After five years of discussion, planning, and construction, the City of Rockville unveiled its new police station with a dedication and public open house on Saturday, October 20, providing a rare behind-the-scenes glimpse inside both buildings and all floors. It was a bit difficult to tell how many people showed up given the informal nature of the open house, but I’m guessing it was about 100-150 people. Most of it consists of (yawn) offices, but some of the more interesting spots were the armory and communications center. The best part, though, was meeting the staff and officers who gave tours or explained the work of their department–so much nicer than when you typically encounter them on the street when they’re handing a crime or a conflict.
The federal government abandoned the 1938 post office a few years ago and transferred it free to the City of Rockville so it could be used for a police station. The decision to undertake the $8.5 million rehabilitation and construction project was controversial at times but the new building provides much needed space for public safety and consolidates city offices that were rented and scattered throughout the city. The architects did an outstanding job of preserving the historic post office’s distinctive features, including the lobby and its mural, as well as adding a second building that’s modern but doesn’t compete. One feature that’s not obvious is the emphasis on saving energy, which can be seen in the extensive use of skylights, white roofs, and motion-detecting light switches. One element that does rattle my design sensibilities are the signs, which seem a bit cartoonish and dated, plus I don’t like the colors of green and silver. Chief Treschuk explained that green is a color that’s being increasingly adopted for places of safety (much like yellow for school busses) so I can live with that choice, but the otherwise, the signs really need to be rethought (okay, I’m partially to blame–I sat on the Historic District Commission when it reviewed the plans back in 2010).
Sunday, June 17 marked the 40th anniversary of the arrest of five burglars caught in the offices of the Democratic National Committee at the Watergate in Washington, DC in 1972. Little did people know at the time that this burglary was actually part of a much larger effort by President Nixon to undermine his opponents and support his allies through threats, harassment, lies, fraud, sabotage, bribes, and crimes for many years. For those who aren’t familiar with the story, James McCord, Bernard Barker, Frank Sturgis, Eugenio Martinez, and Virgilio Gonzales broke into the offices of the Democratic National Committee to plant listening devices on the phones and in the rooms, as well as photograph financial records and donor files. When they were initially arrested, they gave false names and it was unclear who they were and who they worked for (there was some thought it might be Cuba) but two days later, Edward Martin revealed his true identity as James McCord of Rockville and that he formerly worked for the CIA. It quickly became apparent these weren’t burglars but spies–and they were working for the White House. The Watergate break-in was one of several clandestine operations coming out of the Nixon White House and as Bob Woodward and Carl Bernstein stated in a recent Washington Post article, “It was only a glimpse into something far worse. By the time he was forced to resign, Nixon had turned his White House, to a remarkable extent, into a criminal enterprise.” In addition to the five “burglars,” another 35 of Nixon’s closest aides and associates went to prison. Nixon was pardoned by President Ford.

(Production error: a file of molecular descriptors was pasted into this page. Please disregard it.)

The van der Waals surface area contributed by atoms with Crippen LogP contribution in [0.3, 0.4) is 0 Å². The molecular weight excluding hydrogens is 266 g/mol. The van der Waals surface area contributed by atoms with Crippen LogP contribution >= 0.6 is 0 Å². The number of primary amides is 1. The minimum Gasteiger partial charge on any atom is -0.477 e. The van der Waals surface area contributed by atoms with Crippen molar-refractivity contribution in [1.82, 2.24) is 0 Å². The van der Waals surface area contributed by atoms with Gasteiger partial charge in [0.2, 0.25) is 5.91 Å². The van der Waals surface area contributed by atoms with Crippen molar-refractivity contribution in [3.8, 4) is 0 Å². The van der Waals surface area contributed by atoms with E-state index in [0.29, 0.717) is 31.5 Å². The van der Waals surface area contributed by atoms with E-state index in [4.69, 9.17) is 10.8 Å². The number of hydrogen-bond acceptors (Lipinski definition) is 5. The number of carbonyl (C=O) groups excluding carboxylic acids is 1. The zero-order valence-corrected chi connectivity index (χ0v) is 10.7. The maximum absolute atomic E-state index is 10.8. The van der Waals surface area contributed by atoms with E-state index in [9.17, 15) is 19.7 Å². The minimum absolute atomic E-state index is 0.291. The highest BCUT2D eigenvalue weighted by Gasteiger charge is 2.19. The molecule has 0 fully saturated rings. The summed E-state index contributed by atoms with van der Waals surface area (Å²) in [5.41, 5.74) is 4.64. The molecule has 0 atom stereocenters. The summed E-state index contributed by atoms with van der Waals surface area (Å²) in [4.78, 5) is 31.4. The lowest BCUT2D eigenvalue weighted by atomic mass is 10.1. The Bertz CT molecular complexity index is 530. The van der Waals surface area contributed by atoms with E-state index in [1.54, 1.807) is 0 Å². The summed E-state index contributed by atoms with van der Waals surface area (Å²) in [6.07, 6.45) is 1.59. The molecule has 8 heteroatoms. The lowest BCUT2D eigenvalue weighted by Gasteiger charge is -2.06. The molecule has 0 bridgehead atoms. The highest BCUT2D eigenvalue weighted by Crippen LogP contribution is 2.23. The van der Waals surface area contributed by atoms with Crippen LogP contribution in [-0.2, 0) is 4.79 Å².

Few people know that Rockville, our fair city, had many connections to the incident that eventually led to the downfall of President Nixon. My research continues but at this point, there are at least a half dozen places Continue reading →
This Wednesday, May 16, I’ll be leading a tour of 20th-century planned communities for the American Institute of Architects’ annual convention. We’ll start with 1930s Greenbelt (one of a handful developed by the federal government to demonstrate how communities could be intentionally planned, not just haphazardly developed) and then visit two other nationally significant planned communities, both in Rockville: 1960s-70s New Mark Commons and 2000s King Farm. I’ll be joined by Dr. Elizabeth Milnarik, Dr. Isabel Gournay, and Jim Wasilak (Rockville’s Chief of Planning). By the end of the day, participants will have a nice overview of “community making” in the 20th century, all very different responses by some of the best minds of their times.